Why and how to tell better stories

Reading time: About 3 minutes

If you don’t learn how to tell better stories, you’re at risk of losing your clients to the ChatGPT monster…

We had 13 people over for a big, celebratory dinner last night — the most I’ve hosted since the start of the pandemic — and we wrapped up the evening with a gigantic carrot cake featuring the number 30.

The occasion? A combined Easter dinner and birthday party for our triplets. Our children were born 30 years ago this weekend, and while one of them is no longer with us (she died of a brain tumour in 2022), I still refer to them as triplets, on the request of my late daughter. We consider the day to be a special celebration of all three of their lives.

I’m telling you this not because anything special happened at the party (It was noisy! There was cake! Everyone ate well!) — I’m telling you about it because my topic today is storytelling, and I wanted to begin with a kind of a story.

I know storytelling is at odds with how many writers view their work. Many seem to think their number one job is to convey information. But while that might be a useful guideline for essays for school, it’s definitely not true for the rest of the world where the number one job is to get people to read what you’ve written.

Remember: there are already centillions of words in the world, and we’re all drowning in facts.

Here, for example, is a list from UNESCO of the number of book titles published in a single year from the top five book-producing countries of the world:

  1. US: 275,232 books
  2. China: 208,418 books
  3. UK: 188,000 books
  4. Japan: 139,078 books
  5. Russia: 115,171 books

Canada, where I live, is a relative lightweight with just 14,625 books a year. (That a lightweight country can still produce 281 books each week tells you something.)

And, in fact, the volume of books pales in comparison to the volume of words on the internet. Did you know:

  • There are nearly two billion websites.
  • There are 154.6 million .com domains.
  • Writers were expected to produce roughly 2.7 trillion blog posts by the end of 2022.

If we want to get readers to pay attention to us, we need to do the literary equivalent of pulling off our clothes and walking down Main Street.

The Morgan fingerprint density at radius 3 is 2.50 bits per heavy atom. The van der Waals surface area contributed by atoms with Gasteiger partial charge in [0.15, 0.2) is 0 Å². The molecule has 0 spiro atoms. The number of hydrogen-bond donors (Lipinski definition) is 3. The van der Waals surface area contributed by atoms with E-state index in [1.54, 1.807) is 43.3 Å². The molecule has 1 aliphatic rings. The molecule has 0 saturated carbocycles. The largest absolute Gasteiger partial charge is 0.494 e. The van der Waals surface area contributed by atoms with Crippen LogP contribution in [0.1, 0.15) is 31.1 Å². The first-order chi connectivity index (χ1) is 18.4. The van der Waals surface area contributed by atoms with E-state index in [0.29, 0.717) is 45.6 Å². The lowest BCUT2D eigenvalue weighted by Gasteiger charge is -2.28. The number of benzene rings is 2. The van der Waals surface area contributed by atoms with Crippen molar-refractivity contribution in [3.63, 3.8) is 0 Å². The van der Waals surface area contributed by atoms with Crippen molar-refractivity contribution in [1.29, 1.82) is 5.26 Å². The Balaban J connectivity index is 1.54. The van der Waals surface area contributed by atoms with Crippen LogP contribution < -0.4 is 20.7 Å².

And you can do that by telling interesting stories.

Storytelling is also the best defense that writers have against artificial intelligence. Yes, ChatGPT can round up a good list or assemble an impressive array of facts (some of which may even be true!), but it can’t tell stories. Why? Because it’s not a human being.

Experts say some 65 percent of our communication is stories and gossip. We watch TV shows and movies because we’re interested in characters and we want to know how the story is going to end. We are hard-wired to love stories.

I recently noticed that I’d fallen out of the habit of storytelling in my blog, so, last week, I returned to it with reflections on my broken treadmill. (I think I did a kind of meandering job, but I’ll sharpen up in the weeks to come.)

In the meantime, let me summarize the five necessities you should keep in mind when telling a written story:

1-Start in the middle of the action.

Don’t give context or background, just dive right in, in medias res. Your readers are intelligent. They’ll be able to figure out what you’re doing. And they’ll appreciate the shortcut to the good stuff.

2-Show, don’t tell.

Give enough descriptive detail so your readers feel as though they’re really there. Use as many of the five senses as you can: sight, sound, taste, smell and touch.

3-Build tension.

This means not spending too much time on unnecessary detail and, instead, focusing on the conflict or what’s really at stake. You want readers to wonder and worry. “What’s going to happen next?” they should be asking.

4-Describe the transformation.

Your grade 8 English teacher probably told you that the main character in a novel needs to change in some way. The same goes for your writing. Show your readers how the dominant player in your story has changed.

5-Explain why you’re sharing the story.

Don’t make your readers work too hard. Tell them explicitly why you’re telling the story. You can just say, “I share this story because…”

And if you ever hesitate to tell a story, remember the words of the celebrated filmmaker Jean-Luc Godard: “Sometimes reality is too complex. Stories give it form.”


My video podcast last week addressed how to write better cover letters. Go here to see the video or read the transcript, and you can also subscribe to my YouTube channel.


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Do you know how to tell better stories in your writing? How do you do it? We can all learn from each other, so please, share your thoughts with my readers and me in the “comments” section, below. And congratulations to John Wills, the winner of this month’s book prize, for a comment on my March 12/24 blog about starting with the easy stuff. (Please send me your email address, John!) If you comment on today’s post (or any others) by April 30/24  I’ll put you in a draw for a digital copy of my first book, 8 1/2 Steps to Writing Faster, Better. To leave your own comment, please scroll down to the section directly underneath the “related posts” links, below. Note that you don’t have to join the commenting software to post. See here to learn how to post as a guest. It’s easy!


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